JOHN NEWTON, (1725-1807)
A History of Preaching
F. R. Webber

John Newton, the preacher and eminent hymn-writer, was born in 1725 in London. His father was a sea captain in the Mediterranean trade. His mother was a devout woman, who taught her boy the Catechism, and taught him to read the Bible. She died when he was seven years old. John Newton had but a few years of schooling. In 1742, when 17 years old, he went to sea with his father, and made several voyages to the Mediterranean. A year later he was impressed into the Royal Navy, and put aboard the warship "Harwich," as a midshipman. Here he learned evil ways, and seems to have lived a very ungodly life. He deserted his ship at Torbay, but was captured and brought to Plymouth in chains, and cast into the brig. Later he was put on a slave-trading ship and made servant to the captain. On one of his homeward trips a storm arose, and he was told to man one of the pumps. As he toiled away, 2 Peter 2, 20, Hebrews 6, 4-6 and Proverbs 1, 24-31 came to his mind and caused him great distress. When he was able to get to his cabin, he read his New Testament and found a measure of relief. It was only an outward reformation, he declares, and not a true conversion. This came about later, when he was transferred to a ship commanded by a captain who was a sincere Christian, and who instructed Newton in the truths of sin and salvation.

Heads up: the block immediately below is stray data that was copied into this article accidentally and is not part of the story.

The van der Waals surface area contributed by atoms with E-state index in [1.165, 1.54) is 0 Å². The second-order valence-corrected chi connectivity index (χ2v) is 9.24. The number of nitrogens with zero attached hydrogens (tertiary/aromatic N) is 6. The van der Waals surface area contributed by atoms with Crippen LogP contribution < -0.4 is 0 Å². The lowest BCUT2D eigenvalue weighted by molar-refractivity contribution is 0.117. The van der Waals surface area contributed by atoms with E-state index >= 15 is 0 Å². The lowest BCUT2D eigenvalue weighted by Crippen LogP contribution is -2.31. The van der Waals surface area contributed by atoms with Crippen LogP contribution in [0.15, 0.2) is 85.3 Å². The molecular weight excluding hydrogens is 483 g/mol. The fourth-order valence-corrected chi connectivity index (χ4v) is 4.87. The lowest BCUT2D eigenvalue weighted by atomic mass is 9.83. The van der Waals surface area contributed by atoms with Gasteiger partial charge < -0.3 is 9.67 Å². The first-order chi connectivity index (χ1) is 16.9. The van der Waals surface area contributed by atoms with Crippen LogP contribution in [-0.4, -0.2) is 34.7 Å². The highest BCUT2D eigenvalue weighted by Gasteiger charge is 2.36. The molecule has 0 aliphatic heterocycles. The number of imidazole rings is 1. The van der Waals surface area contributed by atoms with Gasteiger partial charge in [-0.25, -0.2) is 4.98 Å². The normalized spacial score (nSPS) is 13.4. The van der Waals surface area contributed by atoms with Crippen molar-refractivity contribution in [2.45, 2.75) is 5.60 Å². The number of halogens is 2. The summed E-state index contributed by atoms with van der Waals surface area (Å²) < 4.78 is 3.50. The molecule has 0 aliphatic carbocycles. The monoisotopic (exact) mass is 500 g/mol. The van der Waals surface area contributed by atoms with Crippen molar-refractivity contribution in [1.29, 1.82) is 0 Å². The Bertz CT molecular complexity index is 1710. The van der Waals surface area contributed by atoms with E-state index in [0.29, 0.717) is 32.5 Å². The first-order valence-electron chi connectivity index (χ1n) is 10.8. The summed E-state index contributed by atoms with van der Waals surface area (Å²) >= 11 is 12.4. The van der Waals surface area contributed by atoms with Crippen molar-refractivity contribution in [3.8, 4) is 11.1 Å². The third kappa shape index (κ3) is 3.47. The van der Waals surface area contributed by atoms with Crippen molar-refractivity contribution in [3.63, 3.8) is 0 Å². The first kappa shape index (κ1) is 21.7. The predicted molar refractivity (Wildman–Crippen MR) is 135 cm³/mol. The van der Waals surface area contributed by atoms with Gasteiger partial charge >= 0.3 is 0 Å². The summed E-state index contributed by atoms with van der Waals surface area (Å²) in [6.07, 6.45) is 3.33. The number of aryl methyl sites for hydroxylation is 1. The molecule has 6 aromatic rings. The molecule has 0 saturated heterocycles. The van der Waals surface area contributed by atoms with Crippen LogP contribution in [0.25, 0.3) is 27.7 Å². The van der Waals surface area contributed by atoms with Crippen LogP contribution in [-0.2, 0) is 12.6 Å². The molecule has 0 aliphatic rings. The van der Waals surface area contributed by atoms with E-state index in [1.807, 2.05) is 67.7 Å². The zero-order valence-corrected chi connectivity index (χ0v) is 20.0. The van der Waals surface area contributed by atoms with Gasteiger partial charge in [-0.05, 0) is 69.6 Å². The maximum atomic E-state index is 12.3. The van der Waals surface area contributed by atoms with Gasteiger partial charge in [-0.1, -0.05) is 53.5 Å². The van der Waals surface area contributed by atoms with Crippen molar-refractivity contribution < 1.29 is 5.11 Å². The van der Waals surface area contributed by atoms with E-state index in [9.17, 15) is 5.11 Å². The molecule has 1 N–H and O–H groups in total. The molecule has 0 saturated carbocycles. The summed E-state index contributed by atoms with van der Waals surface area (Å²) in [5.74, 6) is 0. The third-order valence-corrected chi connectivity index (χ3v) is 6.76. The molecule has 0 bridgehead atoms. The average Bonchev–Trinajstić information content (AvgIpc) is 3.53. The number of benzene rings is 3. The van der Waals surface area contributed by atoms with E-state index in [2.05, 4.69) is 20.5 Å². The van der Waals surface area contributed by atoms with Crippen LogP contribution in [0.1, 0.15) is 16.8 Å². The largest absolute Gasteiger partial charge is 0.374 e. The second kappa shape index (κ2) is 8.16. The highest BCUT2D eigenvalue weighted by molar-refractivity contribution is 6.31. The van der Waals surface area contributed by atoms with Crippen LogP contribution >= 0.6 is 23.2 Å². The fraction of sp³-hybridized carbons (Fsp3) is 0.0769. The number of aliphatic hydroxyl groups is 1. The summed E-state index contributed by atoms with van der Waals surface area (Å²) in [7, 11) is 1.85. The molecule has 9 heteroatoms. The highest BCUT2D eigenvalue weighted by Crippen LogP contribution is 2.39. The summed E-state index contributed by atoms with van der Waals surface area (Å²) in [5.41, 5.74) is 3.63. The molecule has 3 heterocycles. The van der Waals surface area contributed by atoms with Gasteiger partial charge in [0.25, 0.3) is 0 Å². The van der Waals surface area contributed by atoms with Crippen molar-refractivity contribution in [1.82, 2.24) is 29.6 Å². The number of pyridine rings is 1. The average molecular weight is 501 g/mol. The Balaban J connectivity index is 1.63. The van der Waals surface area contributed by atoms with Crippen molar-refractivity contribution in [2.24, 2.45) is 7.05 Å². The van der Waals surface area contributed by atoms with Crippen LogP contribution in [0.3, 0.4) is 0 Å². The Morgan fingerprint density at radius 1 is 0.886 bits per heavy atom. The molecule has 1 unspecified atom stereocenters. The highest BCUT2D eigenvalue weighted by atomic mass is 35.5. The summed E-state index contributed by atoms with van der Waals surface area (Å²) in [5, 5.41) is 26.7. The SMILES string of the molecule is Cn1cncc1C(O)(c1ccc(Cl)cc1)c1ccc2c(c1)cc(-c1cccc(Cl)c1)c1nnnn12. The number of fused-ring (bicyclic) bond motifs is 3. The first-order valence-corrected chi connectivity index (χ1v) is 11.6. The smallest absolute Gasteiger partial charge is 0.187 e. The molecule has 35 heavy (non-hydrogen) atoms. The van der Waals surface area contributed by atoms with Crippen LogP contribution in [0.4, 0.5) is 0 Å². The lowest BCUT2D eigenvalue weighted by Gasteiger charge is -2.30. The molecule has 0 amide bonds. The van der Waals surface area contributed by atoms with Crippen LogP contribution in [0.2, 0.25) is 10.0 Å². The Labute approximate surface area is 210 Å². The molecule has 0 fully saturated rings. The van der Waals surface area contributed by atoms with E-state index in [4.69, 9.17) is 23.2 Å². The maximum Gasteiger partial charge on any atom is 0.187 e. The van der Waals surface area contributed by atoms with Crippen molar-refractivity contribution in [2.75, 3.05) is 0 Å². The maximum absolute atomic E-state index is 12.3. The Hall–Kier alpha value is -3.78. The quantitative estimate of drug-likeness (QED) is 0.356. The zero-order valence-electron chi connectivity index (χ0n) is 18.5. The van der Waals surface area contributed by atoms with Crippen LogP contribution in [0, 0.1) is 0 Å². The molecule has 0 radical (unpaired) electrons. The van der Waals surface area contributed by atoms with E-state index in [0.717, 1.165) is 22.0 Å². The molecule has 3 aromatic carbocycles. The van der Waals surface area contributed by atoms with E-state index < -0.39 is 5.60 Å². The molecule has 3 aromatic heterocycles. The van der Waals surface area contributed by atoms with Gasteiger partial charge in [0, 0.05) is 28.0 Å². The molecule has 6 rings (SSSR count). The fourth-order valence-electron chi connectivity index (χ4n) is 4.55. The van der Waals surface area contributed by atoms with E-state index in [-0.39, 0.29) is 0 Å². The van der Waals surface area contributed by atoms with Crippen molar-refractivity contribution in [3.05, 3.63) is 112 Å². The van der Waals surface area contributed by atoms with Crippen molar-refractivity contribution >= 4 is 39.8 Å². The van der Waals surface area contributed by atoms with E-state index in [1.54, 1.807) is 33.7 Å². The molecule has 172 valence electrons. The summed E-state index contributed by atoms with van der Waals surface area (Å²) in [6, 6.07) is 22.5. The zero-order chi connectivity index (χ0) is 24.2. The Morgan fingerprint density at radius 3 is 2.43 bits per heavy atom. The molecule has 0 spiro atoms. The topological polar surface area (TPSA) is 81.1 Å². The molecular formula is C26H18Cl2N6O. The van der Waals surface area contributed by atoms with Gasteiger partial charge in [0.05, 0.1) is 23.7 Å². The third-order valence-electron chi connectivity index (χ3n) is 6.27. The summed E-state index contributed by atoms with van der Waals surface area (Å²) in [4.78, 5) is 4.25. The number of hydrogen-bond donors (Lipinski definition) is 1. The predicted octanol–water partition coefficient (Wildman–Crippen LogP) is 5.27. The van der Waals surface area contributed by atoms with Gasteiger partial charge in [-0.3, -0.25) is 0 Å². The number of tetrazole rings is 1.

While following the sea, Newton studied Greek and Latin, and was a diligent Bible reader. Later he was made surveyor of ships at Liverpool, and held this office from 1755 to 1760. On one occasion as he was about to board a ship, he was delayed for a few minutes. The ship blew up from an internal explosion, and all aboard were killed. He had missed destruction by but five minutes.

While in Liverpool he heard both Whitefield and Wesley preach. He continued his study of ancient languages, mastering Latin, Greek and Syriac. In 1764 he applied for ordination in the Church of England and was ordained deacon, and a year later priest.

His first call was to a curacy at Olney, where one of his closest friends was William Cowper, the poet. It was while in Olney that the Olney Hymnal appeared. In 1780 he became pastor of St. Mary Woolnoth and St. Mary Woolchurch, in London, where he remained for 27 years until his death. On the north wall of St. Mary's Woolnoth, before its recent destruction by bombing, was a memorial tablet to John Newton, with lines which he himself composed: "John Newton, Clerk. Once an infidel and libertine, a servant of slaves in Africa, was, by the rich mercy of our Lord and Saviour JESUS CHRIST, preserved, restored, pardoned and appointed to preach the Faith he had long laboured to destroy, near 16 years at Olney in Bucks., and 27 years in this church." He is buried in Olney.

While John Newton was a leading evangelical preacher in London in his day, yet he is remembered more because of the many hymns that he wrote. Among the best known are: "Glorious things of Thee are spoken"; "Safely through another week"; "Come, my soul, thy suit prepare"; "How sweet the Name of Jesus sounds"; "One there is above all others"; and "While with ceaseless course the sun."